We found Jay, who heads up Tech Forums, and went to get a drink from the bar set up at the conference, then I went to find his wife, Dawn, who I hadn't seen since last year. She was ecstatic to see me, loved my ring, ogled Chris' photo on my phone and we chatted for a bit. Then Jay whisked me to the hotel bar for a quick dinner. I was exhausted and went to the front desk to get my box. The poor guy there couldn't find it. He kept apologizing and said to go up to my room and he'd call with an update.

I did and there were *two* boxes chock full of the CD tutorials. I called the front desk to let the guy know, then hoped I'd give away all or most of the packages the next day. Talked to Chris, then hit the sack.

In the morning, I checked out and had a bellhop help me bring the boxes to the conference. I set up my laptop in the room I'd be speaking in and people began trickling in. I had over 50 show up for my talk. Considering there were over half a dozen other speakers at the same time as me, that was darned good! I got some great questions and comments and everyone loved that they got a free goodie at the end.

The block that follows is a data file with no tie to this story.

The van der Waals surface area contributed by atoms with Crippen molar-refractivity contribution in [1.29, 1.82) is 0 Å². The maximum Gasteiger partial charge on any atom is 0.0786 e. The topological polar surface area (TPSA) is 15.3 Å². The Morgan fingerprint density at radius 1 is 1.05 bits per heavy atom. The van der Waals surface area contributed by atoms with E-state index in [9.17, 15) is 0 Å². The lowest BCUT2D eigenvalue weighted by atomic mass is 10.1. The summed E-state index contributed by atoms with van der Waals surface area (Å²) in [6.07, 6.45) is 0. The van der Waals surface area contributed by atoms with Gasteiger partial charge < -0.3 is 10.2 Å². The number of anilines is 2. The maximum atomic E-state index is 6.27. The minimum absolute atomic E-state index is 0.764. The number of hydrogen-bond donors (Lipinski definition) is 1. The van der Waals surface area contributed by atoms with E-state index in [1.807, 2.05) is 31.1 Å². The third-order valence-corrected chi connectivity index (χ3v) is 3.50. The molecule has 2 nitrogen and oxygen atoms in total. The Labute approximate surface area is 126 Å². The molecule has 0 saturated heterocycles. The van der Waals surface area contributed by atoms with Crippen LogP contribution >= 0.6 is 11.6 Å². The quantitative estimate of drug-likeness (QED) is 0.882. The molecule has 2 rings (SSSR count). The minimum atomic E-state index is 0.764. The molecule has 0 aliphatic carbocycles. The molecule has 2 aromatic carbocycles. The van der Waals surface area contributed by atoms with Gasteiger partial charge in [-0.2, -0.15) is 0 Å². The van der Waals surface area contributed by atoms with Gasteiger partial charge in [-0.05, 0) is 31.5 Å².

We got into some good discussions about why Myspace and other social networking sites weren't requiring validation to prove you are who you are when you sign up, as well as profiling online criminals and other things. It was one of the better trainings I've given. It's alway nice when FBI agents in my audience agree with what I say in my training.

I took the rest of the Video Professors to the speaker room, gave a bunch to Jay to give to his staff and the DoD staff working at the conference, changed into my traveling clothes, then had pizza with everyone in the staff room before heading out to the airport. Alex's mom, Diana, who works for Jay, was so happy I'd found love again and said Chris was "fiiiiine" when she saw his photo. LOL.

Got to the airport early, hoping to get an earlier connecting flight home, but no such luck. I did get an earlier flight to O'Hare, but still had a long layover - almost four hours. I had a nice leisurely dinner, talked with Chris and my mom, people-watched and the flight home I snoozed for a bit.

By the time I got home, it was almost 11 pm. Chris was in the garage waiting for me. It was like we'd been separated for weeks.